A UK woman who was “consistently refused” equal pay has won an Employment Tribunal challenge on grounds of sex discrimination.
Amy Arnold, who worked as a Procurement Specialist for UK Power Networks (UKPN), argued that she had been unfairly denied equal pay and overlooked for promotion on multiple occasions.
She told Norwich Employment Tribunal that UKPN was paying her “substantially less” than her male colleagues, many of whom had comparable qualifications and were working in similar roles.
The Tribunal heard that she “never stood a chance of an equal playing field,” after UKPN “consistently moved the goalposts” in terms of her pay.
She added that after applying for a higher ranking job in the company, the role was abruptly handed to a male colleague whom she argued was “less qualified and less experienced” than herself.
Norwich Employment Tribunal found that Ms Arnold had been “subjected to sex discrimination.”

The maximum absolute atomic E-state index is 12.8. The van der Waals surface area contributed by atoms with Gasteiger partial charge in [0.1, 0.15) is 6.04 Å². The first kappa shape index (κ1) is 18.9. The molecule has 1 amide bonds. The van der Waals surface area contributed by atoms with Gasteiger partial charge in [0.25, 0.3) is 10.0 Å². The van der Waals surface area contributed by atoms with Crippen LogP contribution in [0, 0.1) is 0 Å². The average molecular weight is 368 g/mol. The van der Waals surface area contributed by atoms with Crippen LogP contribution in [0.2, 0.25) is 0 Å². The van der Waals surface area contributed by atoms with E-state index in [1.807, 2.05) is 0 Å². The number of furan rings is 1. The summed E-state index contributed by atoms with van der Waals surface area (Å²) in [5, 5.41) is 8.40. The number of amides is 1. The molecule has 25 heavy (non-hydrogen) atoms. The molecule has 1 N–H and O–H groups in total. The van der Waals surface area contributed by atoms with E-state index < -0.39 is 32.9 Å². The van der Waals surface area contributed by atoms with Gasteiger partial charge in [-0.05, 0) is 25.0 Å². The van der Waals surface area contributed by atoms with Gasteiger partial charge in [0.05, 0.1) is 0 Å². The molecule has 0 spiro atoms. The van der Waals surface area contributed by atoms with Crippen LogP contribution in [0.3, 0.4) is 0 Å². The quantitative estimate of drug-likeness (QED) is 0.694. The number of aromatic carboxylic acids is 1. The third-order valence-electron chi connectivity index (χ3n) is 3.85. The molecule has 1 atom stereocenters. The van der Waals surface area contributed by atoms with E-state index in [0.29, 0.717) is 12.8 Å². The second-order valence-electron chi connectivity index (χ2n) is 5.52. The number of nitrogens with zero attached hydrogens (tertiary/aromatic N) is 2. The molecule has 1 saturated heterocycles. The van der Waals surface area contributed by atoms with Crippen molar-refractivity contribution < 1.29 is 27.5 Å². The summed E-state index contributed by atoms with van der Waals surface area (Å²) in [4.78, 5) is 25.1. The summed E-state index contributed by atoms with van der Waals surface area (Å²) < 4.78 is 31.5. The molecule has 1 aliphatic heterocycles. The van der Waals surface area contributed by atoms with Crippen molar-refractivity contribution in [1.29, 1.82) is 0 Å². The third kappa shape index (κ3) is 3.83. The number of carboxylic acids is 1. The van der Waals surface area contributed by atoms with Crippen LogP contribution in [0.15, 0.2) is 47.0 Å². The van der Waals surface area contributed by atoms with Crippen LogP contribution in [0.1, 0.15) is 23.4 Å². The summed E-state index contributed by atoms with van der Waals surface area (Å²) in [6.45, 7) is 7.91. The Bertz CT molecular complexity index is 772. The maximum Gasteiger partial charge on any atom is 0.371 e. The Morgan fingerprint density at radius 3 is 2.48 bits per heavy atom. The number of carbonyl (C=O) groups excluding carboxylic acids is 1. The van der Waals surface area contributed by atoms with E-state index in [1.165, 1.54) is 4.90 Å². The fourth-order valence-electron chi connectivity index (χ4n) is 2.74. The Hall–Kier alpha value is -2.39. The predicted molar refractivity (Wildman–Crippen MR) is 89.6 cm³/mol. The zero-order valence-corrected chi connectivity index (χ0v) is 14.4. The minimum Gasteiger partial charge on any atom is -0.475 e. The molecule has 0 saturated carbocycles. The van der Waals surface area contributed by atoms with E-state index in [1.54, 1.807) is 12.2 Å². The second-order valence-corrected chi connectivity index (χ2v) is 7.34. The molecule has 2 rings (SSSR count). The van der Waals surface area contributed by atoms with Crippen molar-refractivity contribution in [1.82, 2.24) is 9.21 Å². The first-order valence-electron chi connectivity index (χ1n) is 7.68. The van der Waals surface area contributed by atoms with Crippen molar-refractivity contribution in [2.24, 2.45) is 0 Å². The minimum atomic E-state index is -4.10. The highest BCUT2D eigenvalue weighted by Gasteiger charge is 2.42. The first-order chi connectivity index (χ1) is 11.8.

In light of the decision, UKPN was ordered to carry out a company-wide equal pay audit.
Commenting on the case, Ms Arnold said: “I am delighted to have been vindicated by the Employment Tribunal.
“I hope my case highlights to UKPN and other employers that sex discrimination is a serious issue and is not something that can simply be ignored.”
A UKPN spokesperson said: “UK Power Networks respects the decision of the Employment Tribunal and will be reviewing the detail of its findings and recommendations once they have been received.”
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